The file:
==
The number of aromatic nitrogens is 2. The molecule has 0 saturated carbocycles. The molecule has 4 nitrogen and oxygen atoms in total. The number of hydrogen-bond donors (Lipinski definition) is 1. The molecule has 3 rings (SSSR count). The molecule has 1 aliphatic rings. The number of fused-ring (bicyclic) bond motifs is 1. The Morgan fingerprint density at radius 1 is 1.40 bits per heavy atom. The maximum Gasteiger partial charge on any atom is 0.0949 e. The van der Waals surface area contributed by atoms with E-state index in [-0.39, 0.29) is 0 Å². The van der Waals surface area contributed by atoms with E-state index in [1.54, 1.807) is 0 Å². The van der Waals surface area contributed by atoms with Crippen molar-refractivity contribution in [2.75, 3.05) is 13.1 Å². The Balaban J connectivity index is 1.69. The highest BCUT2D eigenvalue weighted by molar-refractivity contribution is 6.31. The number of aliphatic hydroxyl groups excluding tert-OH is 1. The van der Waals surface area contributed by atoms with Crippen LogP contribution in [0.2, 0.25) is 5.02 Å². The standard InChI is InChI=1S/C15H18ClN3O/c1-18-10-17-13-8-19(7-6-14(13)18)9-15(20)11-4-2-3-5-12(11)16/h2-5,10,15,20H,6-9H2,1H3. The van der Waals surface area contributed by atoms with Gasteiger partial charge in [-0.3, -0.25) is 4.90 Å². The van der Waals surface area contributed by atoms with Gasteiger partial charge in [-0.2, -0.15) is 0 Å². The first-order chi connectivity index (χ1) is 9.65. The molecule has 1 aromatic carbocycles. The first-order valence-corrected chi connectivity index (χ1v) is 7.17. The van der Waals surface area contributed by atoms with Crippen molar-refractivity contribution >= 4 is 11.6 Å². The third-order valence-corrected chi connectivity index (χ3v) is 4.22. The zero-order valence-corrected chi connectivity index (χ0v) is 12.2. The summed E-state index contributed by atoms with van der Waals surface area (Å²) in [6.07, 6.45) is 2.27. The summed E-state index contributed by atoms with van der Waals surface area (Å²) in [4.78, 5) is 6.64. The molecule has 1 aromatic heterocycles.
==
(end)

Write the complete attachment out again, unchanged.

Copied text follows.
The number of aromatic nitrogens is 2. The molecule has 0 saturated carbocycles. The molecule has 4 nitrogen and oxygen atoms in total. The number of hydrogen-bond donors (Lipinski definition) is 1. The molecule has 3 rings (SSSR count). The molecule has 1 aliphatic rings. The number of fused-ring (bicyclic) bond motifs is 1. The Morgan fingerprint density at radius 1 is 1.40 bits per heavy atom. The maximum Gasteiger partial charge on any atom is 0.0949 e. The van der Waals surface area contributed by atoms with E-state index in [-0.39, 0.29) is 0 Å². The van der Waals surface area contributed by atoms with E-state index in [1.54, 1.807) is 0 Å². The van der Waals surface area contributed by atoms with Crippen molar-refractivity contribution in [2.75, 3.05) is 13.1 Å². The Balaban J connectivity index is 1.69. The highest BCUT2D eigenvalue weighted by molar-refractivity contribution is 6.31. The number of aliphatic hydroxyl groups excluding tert-OH is 1. The van der Waals surface area contributed by atoms with Crippen LogP contribution in [0.2, 0.25) is 5.02 Å². The standard InChI is InChI=1S/C15H18ClN3O/c1-18-10-17-13-8-19(7-6-14(13)18)9-15(20)11-4-2-3-5-12(11)16/h2-5,10,15,20H,6-9H2,1H3. The van der Waals surface area contributed by atoms with Gasteiger partial charge in [-0.3, -0.25) is 4.90 Å². The van der Waals surface area contributed by atoms with Gasteiger partial charge in [-0.2, -0.15) is 0 Å². The first-order chi connectivity index (χ1) is 9.65. The molecule has 1 aromatic carbocycles. The first-order valence-corrected chi connectivity index (χ1v) is 7.17. The van der Waals surface area contributed by atoms with Crippen molar-refractivity contribution >= 4 is 11.6 Å². The third-order valence-corrected chi connectivity index (χ3v) is 4.22. The zero-order valence-corrected chi connectivity index (χ0v) is 12.2. The summed E-state index contributed by atoms with van der Waals surface area (Å²) in [6.07, 6.45) is 2.27. The summed E-state index contributed by atoms with van der Waals surface area (Å²) in [4.78, 5) is 6.64. The molecule has 1 aromatic heterocycles.